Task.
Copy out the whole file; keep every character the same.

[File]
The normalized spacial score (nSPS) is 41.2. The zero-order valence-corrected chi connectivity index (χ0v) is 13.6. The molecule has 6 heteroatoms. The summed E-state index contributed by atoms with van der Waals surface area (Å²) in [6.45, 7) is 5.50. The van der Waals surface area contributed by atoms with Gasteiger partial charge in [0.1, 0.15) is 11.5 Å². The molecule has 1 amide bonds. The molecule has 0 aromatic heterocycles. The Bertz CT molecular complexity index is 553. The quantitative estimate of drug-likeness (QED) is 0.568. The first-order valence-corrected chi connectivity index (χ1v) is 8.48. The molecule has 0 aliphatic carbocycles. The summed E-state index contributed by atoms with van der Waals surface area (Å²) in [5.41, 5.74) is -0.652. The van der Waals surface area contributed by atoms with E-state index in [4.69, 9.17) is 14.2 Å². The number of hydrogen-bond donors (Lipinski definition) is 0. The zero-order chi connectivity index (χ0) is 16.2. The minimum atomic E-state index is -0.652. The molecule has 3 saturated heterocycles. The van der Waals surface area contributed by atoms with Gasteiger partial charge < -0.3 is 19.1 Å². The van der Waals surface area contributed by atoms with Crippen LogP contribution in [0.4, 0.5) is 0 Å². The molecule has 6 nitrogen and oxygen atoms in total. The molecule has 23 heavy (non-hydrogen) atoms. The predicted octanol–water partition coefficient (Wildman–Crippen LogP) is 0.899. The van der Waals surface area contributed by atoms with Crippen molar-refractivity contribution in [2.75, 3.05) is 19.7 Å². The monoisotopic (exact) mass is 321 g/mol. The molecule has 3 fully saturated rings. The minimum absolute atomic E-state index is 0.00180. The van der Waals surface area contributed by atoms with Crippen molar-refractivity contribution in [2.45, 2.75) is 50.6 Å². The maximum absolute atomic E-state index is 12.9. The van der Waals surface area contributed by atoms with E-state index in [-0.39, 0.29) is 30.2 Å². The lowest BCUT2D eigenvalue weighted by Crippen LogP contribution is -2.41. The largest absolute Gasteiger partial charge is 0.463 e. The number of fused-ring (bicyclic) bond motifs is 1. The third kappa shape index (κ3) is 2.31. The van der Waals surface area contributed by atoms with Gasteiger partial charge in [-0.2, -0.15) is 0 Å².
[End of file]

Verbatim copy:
The normalized spacial score (nSPS) is 41.2. The zero-order valence-corrected chi connectivity index (χ0v) is 13.6. The molecule has 6 heteroatoms. The summed E-state index contributed by atoms with van der Waals surface area (Å²) in [6.45, 7) is 5.50. The van der Waals surface area contributed by atoms with Gasteiger partial charge in [0.1, 0.15) is 11.5 Å². The molecule has 1 amide bonds. The molecule has 0 aromatic heterocycles. The Bertz CT molecular complexity index is 553. The quantitative estimate of drug-likeness (QED) is 0.568. The first-order valence-corrected chi connectivity index (χ1v) is 8.48. The molecule has 0 aliphatic carbocycles. The summed E-state index contributed by atoms with van der Waals surface area (Å²) in [5.41, 5.74) is -0.652. The van der Waals surface area contributed by atoms with E-state index in [4.69, 9.17) is 14.2 Å². The number of hydrogen-bond donors (Lipinski definition) is 0. The zero-order chi connectivity index (χ0) is 16.2. The minimum atomic E-state index is -0.652. The molecule has 3 saturated heterocycles. The van der Waals surface area contributed by atoms with Gasteiger partial charge < -0.3 is 19.1 Å². The van der Waals surface area contributed by atoms with Crippen LogP contribution in [0.4, 0.5) is 0 Å². The molecule has 6 nitrogen and oxygen atoms in total. The molecule has 23 heavy (non-hydrogen) atoms. The predicted octanol–water partition coefficient (Wildman–Crippen LogP) is 0.899. The van der Waals surface area contributed by atoms with Crippen molar-refractivity contribution in [2.75, 3.05) is 19.7 Å². The monoisotopic (exact) mass is 321 g/mol. The molecule has 3 fully saturated rings. The minimum absolute atomic E-state index is 0.00180. The van der Waals surface area contributed by atoms with Crippen molar-refractivity contribution in [2.45, 2.75) is 50.6 Å². The maximum absolute atomic E-state index is 12.9. The van der Waals surface area contributed by atoms with E-state index in [-0.39, 0.29) is 30.2 Å². The lowest BCUT2D eigenvalue weighted by Crippen LogP contribution is -2.41. The largest absolute Gasteiger partial charge is 0.463 e. The number of fused-ring (bicyclic) bond motifs is 1. The third kappa shape index (κ3) is 2.31. The van der Waals surface area contributed by atoms with Gasteiger partial charge in [-0.2, -0.15) is 0 Å².